My husband and I are shifting to new jobs which has led to a season of transition for our family. To top it all off, my husband was in the States over his birthday and Father's Day which made all of us a little emotional being apart. So Sunday afternoon my son went to a friend's house, and I took my 10-year-old daughter upstairs to my art studio/writing space/office in the attic. We wanted to make something as a gift for my husband for his return, but more than that, we wanted to both have a time to create. For two hours we scribbled and scratched and rubbed in pastels and charcoals while we listened to music. My soul settled, and my daughter's mood improved after being rather grumpy. Because I found that when I create something, it's healing.
Until several years ago, I never considered myself an artist (at least a real artist). I had taught myself how to make costume jewelry and could glue decorative crafts together, but that was it. I couldn't draw or paint or create anything on canvas. It seemed that when I tried, these negative voices would scream in my head, 'You can't!', 'You don't have any talent!', or 'If you even try, you will fail!'.
Five years ago that all changed when a friend (who actually couldn't draw either) brought over her new set of pastels. She wanted me to try out her new purchase with her. Yes, my creation looked like a muddy, deformed wart (I think it was supposed to be a rose or something). No, it wasn't pretty. But it was the first time I didn't let those 'voices' stop me.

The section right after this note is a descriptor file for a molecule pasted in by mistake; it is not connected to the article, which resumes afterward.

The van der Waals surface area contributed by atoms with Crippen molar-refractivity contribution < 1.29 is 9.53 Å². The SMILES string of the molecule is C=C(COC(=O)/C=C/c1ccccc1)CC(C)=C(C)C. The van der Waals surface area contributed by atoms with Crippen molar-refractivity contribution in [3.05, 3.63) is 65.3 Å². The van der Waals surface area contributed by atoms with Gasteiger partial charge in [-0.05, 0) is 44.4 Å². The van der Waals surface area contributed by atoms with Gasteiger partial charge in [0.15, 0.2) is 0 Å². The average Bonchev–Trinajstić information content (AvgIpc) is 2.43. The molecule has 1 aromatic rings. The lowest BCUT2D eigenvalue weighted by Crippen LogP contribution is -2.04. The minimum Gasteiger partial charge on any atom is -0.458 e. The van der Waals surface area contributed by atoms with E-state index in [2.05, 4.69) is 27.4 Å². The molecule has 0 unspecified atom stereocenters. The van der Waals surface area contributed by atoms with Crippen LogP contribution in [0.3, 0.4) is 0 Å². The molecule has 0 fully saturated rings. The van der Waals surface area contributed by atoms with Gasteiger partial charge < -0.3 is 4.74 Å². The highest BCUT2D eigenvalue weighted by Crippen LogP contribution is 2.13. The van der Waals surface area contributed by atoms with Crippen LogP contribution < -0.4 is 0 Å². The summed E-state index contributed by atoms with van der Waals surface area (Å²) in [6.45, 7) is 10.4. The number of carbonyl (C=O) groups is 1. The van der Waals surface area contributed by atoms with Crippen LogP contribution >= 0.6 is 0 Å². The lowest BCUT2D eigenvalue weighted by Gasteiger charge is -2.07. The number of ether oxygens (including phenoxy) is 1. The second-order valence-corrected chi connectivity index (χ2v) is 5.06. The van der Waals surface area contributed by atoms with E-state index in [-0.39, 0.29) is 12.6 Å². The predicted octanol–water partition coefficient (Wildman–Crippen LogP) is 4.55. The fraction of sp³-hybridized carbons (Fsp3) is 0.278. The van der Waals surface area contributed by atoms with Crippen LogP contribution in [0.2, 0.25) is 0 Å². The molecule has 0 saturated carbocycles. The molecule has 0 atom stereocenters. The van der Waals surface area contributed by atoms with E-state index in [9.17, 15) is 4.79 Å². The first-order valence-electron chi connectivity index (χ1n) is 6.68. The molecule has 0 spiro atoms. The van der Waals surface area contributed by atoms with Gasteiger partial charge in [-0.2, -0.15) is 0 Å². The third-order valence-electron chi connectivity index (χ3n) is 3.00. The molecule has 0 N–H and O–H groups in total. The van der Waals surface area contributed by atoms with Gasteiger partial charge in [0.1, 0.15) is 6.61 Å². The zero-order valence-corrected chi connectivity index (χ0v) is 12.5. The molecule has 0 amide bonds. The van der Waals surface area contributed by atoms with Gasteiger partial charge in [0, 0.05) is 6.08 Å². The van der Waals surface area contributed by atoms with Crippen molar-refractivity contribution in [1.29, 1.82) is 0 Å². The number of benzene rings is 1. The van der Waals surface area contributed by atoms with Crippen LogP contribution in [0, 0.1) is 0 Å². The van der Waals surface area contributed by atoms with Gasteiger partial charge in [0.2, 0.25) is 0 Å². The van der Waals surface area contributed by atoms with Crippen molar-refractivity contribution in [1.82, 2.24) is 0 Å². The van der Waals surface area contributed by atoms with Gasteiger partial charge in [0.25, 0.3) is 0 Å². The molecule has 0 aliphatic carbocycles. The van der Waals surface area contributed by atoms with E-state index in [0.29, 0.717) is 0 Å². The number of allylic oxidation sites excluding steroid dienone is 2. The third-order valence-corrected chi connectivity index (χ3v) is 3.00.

I realised that I was letting voices of my past, or what I thought I heard from other people (or that deep part of me that feared failing) dictate what I could and couldn't do. 'Who told you that??' became my new phrase that would challenge those voices. I decided I had nothing to lose and enrolled in a beginner art class.
The following is an excerpt in my novel from the last half of a chapter about becoming an artist. It's a true 'confession' from my life (though the character's name is Jenna).
. . . I enrolled in an adult continuing education art class, mostly filled with people over 60. The first time around, I dragged a friend with me.
I walked in and at once noticed everyone with kits, portfolios and supplies. My friend and I didn’t even bring a pen. We introduced ourselves to the instructor, she said her name, which was difficult to pronounce, and said to call her ‘Vee’ for short. She explained the format of the class, and we searched for seats.
‘Is that Sean Connery over there?’ I asked my friend with a smirk.
‘Sure looks like him. He has two free spaces by him; let’s sit over there.’
‘Yesh’, I said, poorly imitating the actor’s smooth Scottish accent.
‘Yesh,’ she said.
We sat by ‘Sean’ as we waited for our first lesson, and he didn’t seem too amused when we noted his similarity to the actor, or when my friend and I kept saying ‘yesh’ at everything. Vee passed around an object for each of us to draw; the purpose was to assess our individual levels as artists. I picked some spare paper with a few pastels, the only medium I had ever tried. My object was a sea shell.
As I attempted to copy the shell, I noticed Sean’s work of art: an intricate box drawn in pencil and charcoal. It was beautiful and in my beginner’s opinion, could have been framed and sold. Sean looked with pity at my object on the paper: a smudgy blob.
Vee came around, praised Sean’s box for a few minutes, and swapped a few arty kind of comments as I tried to cover my blob with my hand.
‘Well, let me look at yours, Jenna.’
I kept the blob covered. ‘Erm, this is my first attempt to actually draw something. I’m not an artist.’
‘Sure you are, love. Everyone’s an artist. Art, like beauty, is in the eye of the beholder. Everyone has an individual style. And you have to start somewhere, don’t you,’ Vee said, motioning me to move my hand.